Why does it matter?. I need to go check to see if this is still true, but for some time Pennsylvania was the single biggest net exporter of electicity in the US with WV not much further behind. PA + West Virginia together were by far the biggest block of excess electricity generation in the US. Also, remember the massive grid failure of 2003 started outside of Cleveland and cascaded from there.
But reading the Plain Dealer's online site http://www.cleveland.com/ is something odd I've been noticing. The biggest ad buy they seem to have is for Saab. No joke - see screen shot below. For those not following it, Saab is on the verge of just being abandoned by GM which is a little fact not mentioned in the ads. I presume the warranties are all still going to be supported, but still it's odd. Then I wondered.. Maybe I've been oblivious, but I don't seem to have noticed many online Saab ads at all on either the PG or Trib sites. Yet they really are somewhat ubiquitous up the turnpike. Are Cleveland consumers that different from us? There are Saab dealers here right? I bet our local papers could use some of those ad revenues if my casual observation is correct.
and just to tie that all together. I really can't recall who it was I was talking to recently, but someone was telling me what I thought was just a historical footnote for gearheads that Saab had the last 2 cycle engine for sale in the US.... I didn't think much of it, but then there is this story in the NYT yesterday all about how the 2 cycle engine may be the disruptive energy technology that may save the auto industry.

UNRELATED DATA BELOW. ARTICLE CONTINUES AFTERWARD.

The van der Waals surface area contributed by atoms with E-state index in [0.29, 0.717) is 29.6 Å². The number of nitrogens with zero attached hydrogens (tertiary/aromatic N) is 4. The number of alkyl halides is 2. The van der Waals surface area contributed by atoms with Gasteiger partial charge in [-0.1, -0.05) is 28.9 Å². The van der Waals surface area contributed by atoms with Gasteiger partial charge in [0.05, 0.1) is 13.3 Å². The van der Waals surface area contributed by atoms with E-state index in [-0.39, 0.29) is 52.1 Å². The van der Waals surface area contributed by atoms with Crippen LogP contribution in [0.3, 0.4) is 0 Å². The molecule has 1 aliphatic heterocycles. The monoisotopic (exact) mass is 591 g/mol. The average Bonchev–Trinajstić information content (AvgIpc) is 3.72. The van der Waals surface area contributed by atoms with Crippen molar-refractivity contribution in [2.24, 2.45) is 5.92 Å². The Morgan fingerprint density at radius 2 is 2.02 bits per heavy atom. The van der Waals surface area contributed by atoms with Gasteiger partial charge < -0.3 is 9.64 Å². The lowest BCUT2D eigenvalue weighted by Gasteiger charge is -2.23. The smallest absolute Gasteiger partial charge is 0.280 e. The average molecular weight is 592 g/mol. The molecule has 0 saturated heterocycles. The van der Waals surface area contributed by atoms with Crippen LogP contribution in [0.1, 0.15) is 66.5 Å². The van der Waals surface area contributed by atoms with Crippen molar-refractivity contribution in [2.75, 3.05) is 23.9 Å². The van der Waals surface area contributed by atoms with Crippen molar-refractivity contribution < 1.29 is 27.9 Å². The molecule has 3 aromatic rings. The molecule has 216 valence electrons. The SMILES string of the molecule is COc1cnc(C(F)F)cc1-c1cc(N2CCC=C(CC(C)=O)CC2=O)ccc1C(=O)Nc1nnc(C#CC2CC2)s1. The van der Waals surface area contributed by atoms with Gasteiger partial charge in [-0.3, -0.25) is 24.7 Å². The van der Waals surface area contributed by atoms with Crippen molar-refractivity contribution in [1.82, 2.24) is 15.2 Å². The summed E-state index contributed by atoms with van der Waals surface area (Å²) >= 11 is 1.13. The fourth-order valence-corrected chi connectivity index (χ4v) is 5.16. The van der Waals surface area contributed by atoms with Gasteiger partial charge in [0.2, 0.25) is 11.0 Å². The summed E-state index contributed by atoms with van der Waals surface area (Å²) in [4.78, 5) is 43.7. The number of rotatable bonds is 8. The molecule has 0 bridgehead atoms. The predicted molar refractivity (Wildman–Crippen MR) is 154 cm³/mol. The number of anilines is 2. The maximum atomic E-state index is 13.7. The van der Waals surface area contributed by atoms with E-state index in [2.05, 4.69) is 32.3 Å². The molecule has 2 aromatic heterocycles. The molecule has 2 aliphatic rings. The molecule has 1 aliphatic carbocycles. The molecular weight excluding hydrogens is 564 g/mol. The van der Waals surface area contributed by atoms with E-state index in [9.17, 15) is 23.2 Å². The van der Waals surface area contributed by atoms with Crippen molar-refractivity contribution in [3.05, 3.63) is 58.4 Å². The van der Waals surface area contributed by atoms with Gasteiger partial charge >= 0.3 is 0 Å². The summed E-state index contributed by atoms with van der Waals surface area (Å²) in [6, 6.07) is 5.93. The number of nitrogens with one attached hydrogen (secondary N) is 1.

Yeah, boring. But given its no-nabob season I just don't have it in me to talk about pensions, the city budget, assessments, or other such conflagrations even if they are all in the news in one form or another. Although just fyi... the NYT must have felt obligated to follow up since they reported on the impending 'tuition tax' last week. Their brief follow up is here: Pittsburgh Mayor Strikes a Deal to Abandon Tuition Tax. They also have a note on their higher education blog. The original article last week topped out with around 300 comments on the NYT site, some quite long. and if you didn't catch it... Jim R's comments on the whole episode made it into Forbes.